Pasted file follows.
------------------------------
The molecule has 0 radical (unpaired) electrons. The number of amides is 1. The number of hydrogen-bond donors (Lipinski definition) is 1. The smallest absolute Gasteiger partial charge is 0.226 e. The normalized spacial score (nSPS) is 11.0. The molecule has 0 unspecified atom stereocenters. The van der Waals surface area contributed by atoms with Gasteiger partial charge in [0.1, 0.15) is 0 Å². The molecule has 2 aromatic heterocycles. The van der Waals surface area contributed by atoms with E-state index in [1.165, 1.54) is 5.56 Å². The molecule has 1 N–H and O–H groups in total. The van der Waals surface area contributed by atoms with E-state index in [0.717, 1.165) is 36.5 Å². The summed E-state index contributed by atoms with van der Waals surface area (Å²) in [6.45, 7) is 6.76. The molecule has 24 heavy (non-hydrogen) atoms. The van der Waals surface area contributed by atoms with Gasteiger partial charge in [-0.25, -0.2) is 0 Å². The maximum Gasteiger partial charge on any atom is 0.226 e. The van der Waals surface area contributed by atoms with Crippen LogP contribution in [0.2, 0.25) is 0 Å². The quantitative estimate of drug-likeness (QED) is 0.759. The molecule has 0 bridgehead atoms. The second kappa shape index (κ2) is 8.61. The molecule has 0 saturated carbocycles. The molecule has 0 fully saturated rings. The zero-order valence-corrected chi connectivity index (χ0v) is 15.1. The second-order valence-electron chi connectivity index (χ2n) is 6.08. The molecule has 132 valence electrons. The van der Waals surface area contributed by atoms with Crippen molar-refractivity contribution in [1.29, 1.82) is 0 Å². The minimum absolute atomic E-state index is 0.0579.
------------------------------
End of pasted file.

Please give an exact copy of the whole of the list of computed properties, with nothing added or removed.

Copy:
The molecule has 0 radical (unpaired) electrons. The number of amides is 1. The number of hydrogen-bond donors (Lipinski definition) is 1. The smallest absolute Gasteiger partial charge is 0.226 e. The normalized spacial score (nSPS) is 11.0. The molecule has 0 unspecified atom stereocenters. The van der Waals surface area contributed by atoms with Gasteiger partial charge in [0.1, 0.15) is 0 Å². The molecule has 2 aromatic heterocycles. The van der Waals surface area contributed by atoms with E-state index in [1.165, 1.54) is 5.56 Å². The molecule has 1 N–H and O–H groups in total. The van der Waals surface area contributed by atoms with E-state index in [0.717, 1.165) is 36.5 Å². The summed E-state index contributed by atoms with van der Waals surface area (Å²) in [6.45, 7) is 6.76. The molecule has 24 heavy (non-hydrogen) atoms. The van der Waals surface area contributed by atoms with Gasteiger partial charge in [-0.25, -0.2) is 0 Å². The maximum Gasteiger partial charge on any atom is 0.226 e. The van der Waals surface area contributed by atoms with Crippen LogP contribution in [0.2, 0.25) is 0 Å². The quantitative estimate of drug-likeness (QED) is 0.759. The molecule has 0 bridgehead atoms. The second kappa shape index (κ2) is 8.61. The molecule has 0 saturated carbocycles. The molecule has 0 fully saturated rings. The zero-order valence-corrected chi connectivity index (χ0v) is 15.1. The second-order valence-electron chi connectivity index (χ2n) is 6.08. The molecule has 132 valence electrons. The van der Waals surface area contributed by atoms with Crippen molar-refractivity contribution in [1.29, 1.82) is 0 Å². The minimum absolute atomic E-state index is 0.0579.